From Skeptical to Favorable:
A Well-Informed Action

Promoting Bilingualism in the Era of Unz: Making Sense of the Gap Between Research, Policy, and Practice in Teacher Education presents what students think about programs for English language learners in the midst of shifting public opinion and policy. Katz examines efforts to promote bilingualism in a course for prospective teachers.

The research addressed the following questions: (1) How can we understand the discrepancy between research and policy that occurs in the area of bilingual education? (2) How can we address this discrepancy in our School of Education classrooms where we are training future teachers of bilingual children? The participants in the study were 200 teacher education students of diverse backgrounds. The researcher, who is also the instructor of the course, collected qualitative data through "literary events." These "literary events" included reflections based on readings and class sessions, field observations of bilingual and ESL classrooms, family linguistic history charts, oral debates on pro's and con's of Proposition 227, and an original, self-initiated project.

	The evolution of the prospective teachers' attitudes and reasoning about teaching English language learners reveal encouraging changes. The article provides three specific examples that demonstrate the general trends of the participants. The case studies describe the transformation of a Filipino American and two European Americans. A table is included which provides information about ethnicity and languages, original perspective, final perspective, and the significant literary event.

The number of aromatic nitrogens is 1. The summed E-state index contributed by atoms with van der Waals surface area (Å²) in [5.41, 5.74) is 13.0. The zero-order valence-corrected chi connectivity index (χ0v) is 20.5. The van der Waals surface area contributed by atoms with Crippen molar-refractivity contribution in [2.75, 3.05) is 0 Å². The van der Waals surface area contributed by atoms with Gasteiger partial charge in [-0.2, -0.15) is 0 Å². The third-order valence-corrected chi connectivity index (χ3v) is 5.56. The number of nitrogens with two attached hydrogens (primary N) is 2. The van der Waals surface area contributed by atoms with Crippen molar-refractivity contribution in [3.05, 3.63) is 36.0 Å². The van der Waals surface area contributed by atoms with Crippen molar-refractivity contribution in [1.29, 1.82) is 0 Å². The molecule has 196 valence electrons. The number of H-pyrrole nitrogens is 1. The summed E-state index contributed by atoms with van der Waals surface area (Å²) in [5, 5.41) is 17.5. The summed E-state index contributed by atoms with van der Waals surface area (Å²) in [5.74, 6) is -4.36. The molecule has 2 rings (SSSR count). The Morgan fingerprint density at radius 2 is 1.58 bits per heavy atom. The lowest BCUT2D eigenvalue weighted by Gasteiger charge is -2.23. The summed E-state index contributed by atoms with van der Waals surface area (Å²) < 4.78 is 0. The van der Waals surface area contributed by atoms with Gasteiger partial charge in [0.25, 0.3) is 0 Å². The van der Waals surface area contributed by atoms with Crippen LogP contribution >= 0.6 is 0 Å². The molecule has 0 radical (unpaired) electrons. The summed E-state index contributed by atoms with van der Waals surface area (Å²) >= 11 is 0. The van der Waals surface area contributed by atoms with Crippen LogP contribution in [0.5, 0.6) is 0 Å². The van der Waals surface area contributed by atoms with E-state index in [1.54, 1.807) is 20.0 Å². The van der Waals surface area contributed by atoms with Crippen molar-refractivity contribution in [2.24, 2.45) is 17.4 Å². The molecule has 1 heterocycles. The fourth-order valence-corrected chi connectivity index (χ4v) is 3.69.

In general the findings suggest that the students' final perspective was less skeptical than their original perspective. Katz describes that "the field observations served as the most critical transformative point. If [the students] experienced a highly successful bilingual program...or teacher, they were more likely to transform their views towards being favorable." Katz concludes that the research shows that transformation is possible when people are engaged and deepen their understanding through social practice.

	One important implication of the study is the relationship between research, policy, and practice. A well-informed action should be based on social practice, such as classroom observations and action research. Educational policy makers should make an effort to engage in social practice by observing exemplary classrooms for English language learners before implementing decisions that may have detrimental effects on our students.

	The following student statement about Proposition 227 exemplifies the importance of being well informed. "I am extremely embarrassed to say that I was influenced by people who were fighting for assimilation and a common language - English. That was before I began taking courses that introduced me to the value of multiculturalism and multilingualism. It's hard for me to believe now that my ideas were once so narrow-minded, insensitive, and naive. I can now choose my position based on an informed and thorough perspective. I believe that bilingual education programs really do help our language minority students, and as a future teacher I have made the academic and social needs of all students my top priority." After all, hasn’t that always been OUR top priority?


Katz, S.R. (2000). Promoting Bilingualism in the era of Unz: Making sense of the gap between research, policy, and practice in teacher education. Multicultural Education, 8, 2-7.




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